“I had a date with a girl one time, we were in a Mini-Cooper; I’ve forgotten where we were going, but it was a bit of a journey, and after fifty or sixty miles she told me she thought it was very amusing that a friend of hers who had an M.G.A., a solicitor or something, drove much faster than I did. I asked her what was the fastest she thought we’d been doing— the speedo cable was broken, she couldn’t tell from that— and she said, oh, around fifty, which was pretty funny because she was about thirty miles an hour out of the way. Of course, she was no doubt a poor judge of speed, but she didn’t think she’d been going fast because she hadn’t felt any violent movements of any kind, and that’s how most people judge. I should say right here, however, that I can think of six nonprofessionals who, in my opinion, drive really well, and four of them are women.
“Another woman — let’s say, a top woman driver — will sit there, you can go very fast indeed, right on up, and she’ll be tranquil, outwardly at least, and she may say she’s enjoying the ride, but I believe that what she’s enjoying are the points of technique she finds interesting; she’s not enjoying speed for the sake of speed. Fair enough, most passengers do not, but I at least have never found a woman who I think enjoyed speed for its own sake, either driving or being driven. I think it’s a peculiarly male reaction. It satisfies something fundamental in men. You and I can certainly expect to live to see trains doing one hundred and fifty and two hundred miles an hour, and people will be mad to travel on them, you’ll see. As for aircraft, the Concorde, the jet passenger plane the British and French governments are planning, will do about fourteen hundred and fifty miles an hour!”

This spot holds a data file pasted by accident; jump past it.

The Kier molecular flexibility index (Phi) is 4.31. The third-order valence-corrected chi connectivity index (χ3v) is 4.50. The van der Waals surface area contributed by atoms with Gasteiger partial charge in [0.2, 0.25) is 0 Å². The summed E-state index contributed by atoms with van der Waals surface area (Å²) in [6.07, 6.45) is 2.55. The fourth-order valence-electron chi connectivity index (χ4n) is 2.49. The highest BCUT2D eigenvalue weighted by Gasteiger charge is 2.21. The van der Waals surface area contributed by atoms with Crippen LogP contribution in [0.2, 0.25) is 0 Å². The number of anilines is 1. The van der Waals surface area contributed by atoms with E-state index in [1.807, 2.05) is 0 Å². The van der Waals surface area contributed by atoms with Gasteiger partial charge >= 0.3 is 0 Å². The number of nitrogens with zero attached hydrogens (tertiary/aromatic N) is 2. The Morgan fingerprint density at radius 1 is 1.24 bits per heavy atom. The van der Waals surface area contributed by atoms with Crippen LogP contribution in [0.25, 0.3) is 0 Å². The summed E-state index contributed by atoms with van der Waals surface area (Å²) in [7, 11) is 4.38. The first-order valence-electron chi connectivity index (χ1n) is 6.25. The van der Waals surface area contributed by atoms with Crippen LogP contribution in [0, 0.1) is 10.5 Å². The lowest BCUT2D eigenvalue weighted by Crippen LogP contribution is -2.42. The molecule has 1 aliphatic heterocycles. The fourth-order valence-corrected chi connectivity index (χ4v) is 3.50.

“Yes,” I said, “but you can’t have windows in anything that’s doing fourteen hundred and fifty miles an hour. The passengers will be sitting there reading or watching a cinema; perhaps the captain will come on the blower and say there’s a tail wind and the airplane is indicating sixteen hundred; they’ll think: ‘My, that’s quick, isn’t it?’, and go back to watching the screen — they won’t have any sensation of speed at all.”
“True enough,” Stirling said. “When you get down to it, speed matters only in a motorcar or on a motorbike. Nothing else goes fast enough, on land, carrying only one man, or at the most, two; speed on water seems to me to be imprecise,uncontrolled; speed underwater, or in the air, doesn’t produce any sensation, really, doesn’t count.
“No. For me it has to be in a motorcar, in contact with the earth, if not by much, and a man using his hands, his feet, his eyes, his brain to balance inertia and momentum and gravity and centrifugal force in an equation that changes ten times a second; in a vehicle, if you like, that represents the best efforts of the most skillful specialist designers in the world, and a beautiful thing, too — you must admit, there have been very few ugly racing cars; that is living, and in the company, if you like, of the dozen or fifteen men in the world who can do what you’re doing, and, let’s say, on a real circuit like the Nurburg Ring, that is motor racing, and when you think of it in that fashion, as it really is, you realize that it’s absurd to compare it with any other sport. I’m not being provincial, I am not narrow-minded, I hope I’m not, but I really do believe that: there is nothing in life so satisfying. Garacciola said it years ago, that it was the most intoxicating sensation in life, something like that. And it is!”